The little church lies, as I mentioned, above most of the houses in the village; and the graveyard rises above the church, and is terribly full of upright tombstones. The chapel or church claims greater antiquity than any other in that part of the kingdom; but there is no appearance of this in the external aspect of the present edifice, unless it be in the two eastern windows, which remain unmodernized, and in the lower part of the steeple. Inside, the character of the pillars shows that they were constructed before the reign of Henry VII. It is probable that there existed on this ground, a “field-kirk,” or oratory, in the earliest times; and, from the Archbishop’s registry at York, it is ascertained that there was a chapel at Haworth in 1317. The inhabitants refer inquirers concerning the date to the following inscription on a stone in the church tower:-

“Hic fecit Caenobium Monachorum Auteste fundator. A. D. sexcentissimo.”

That is to say, before the preaching of Christianity in Northumbria. Whitaker says that this mistake originated in the illiterate copying out, by some modern stone-cutter, of an inscription in the character of Henry the Eighth’s time on an adjoining stone:-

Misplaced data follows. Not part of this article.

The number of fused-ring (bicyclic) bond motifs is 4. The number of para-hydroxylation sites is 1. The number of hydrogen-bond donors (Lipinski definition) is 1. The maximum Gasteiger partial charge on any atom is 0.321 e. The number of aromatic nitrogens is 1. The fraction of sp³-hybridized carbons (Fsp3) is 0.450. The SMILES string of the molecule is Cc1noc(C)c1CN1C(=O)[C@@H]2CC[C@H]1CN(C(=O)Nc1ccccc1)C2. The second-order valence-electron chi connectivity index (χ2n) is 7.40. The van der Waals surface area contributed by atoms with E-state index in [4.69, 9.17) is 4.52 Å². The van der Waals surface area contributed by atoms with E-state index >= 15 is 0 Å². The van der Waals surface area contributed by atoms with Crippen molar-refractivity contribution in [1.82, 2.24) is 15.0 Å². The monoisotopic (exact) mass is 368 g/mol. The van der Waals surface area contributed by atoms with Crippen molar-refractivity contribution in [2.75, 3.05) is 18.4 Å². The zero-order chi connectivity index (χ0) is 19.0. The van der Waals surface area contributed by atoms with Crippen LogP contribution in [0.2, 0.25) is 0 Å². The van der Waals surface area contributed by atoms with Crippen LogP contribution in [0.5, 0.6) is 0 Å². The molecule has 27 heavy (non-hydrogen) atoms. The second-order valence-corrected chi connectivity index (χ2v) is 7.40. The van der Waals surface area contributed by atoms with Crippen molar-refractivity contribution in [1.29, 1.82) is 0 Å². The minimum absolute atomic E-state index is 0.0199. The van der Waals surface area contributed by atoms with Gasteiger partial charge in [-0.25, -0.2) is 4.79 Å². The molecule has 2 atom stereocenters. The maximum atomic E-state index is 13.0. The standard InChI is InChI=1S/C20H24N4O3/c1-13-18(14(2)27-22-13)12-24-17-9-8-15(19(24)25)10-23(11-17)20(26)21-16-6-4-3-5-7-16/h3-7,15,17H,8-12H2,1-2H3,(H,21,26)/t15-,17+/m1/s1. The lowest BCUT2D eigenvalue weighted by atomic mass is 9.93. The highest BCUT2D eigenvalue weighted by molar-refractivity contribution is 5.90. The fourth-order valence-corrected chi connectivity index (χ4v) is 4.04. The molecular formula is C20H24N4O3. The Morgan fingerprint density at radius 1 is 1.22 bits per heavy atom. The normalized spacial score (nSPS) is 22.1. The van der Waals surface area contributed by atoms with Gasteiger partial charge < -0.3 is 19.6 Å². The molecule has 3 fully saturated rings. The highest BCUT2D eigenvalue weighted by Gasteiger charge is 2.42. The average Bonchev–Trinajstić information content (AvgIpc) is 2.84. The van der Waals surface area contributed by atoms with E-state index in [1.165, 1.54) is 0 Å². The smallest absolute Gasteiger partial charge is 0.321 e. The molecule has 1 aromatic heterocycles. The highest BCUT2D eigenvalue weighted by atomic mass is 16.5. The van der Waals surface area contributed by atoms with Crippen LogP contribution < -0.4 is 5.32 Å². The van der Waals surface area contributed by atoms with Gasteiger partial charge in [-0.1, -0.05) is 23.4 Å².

“Orate pro bono statu Eutest Tod.”

“Now every antiquary knows that the formula of prayer ‘bono statu’ always refers to the living. I suspect this singular Christian name has been mistaken by the stone-cutter for Austet, a contraction of Eustatius, but the word Tod, which has been mis- read for the Arabic figures 600, is perfectly fair and legible. On the presumption of this foolish claim to antiquity, the people would needs set up for independence, and contest the right of the Vicar of Bradford to nominate a curate at Haworth.”

I have given this extract, in order to explain the imaginary groundwork of a commotion which took place in Haworth about five and thirty years ago, to which I shall have occasion to allude again more particularly.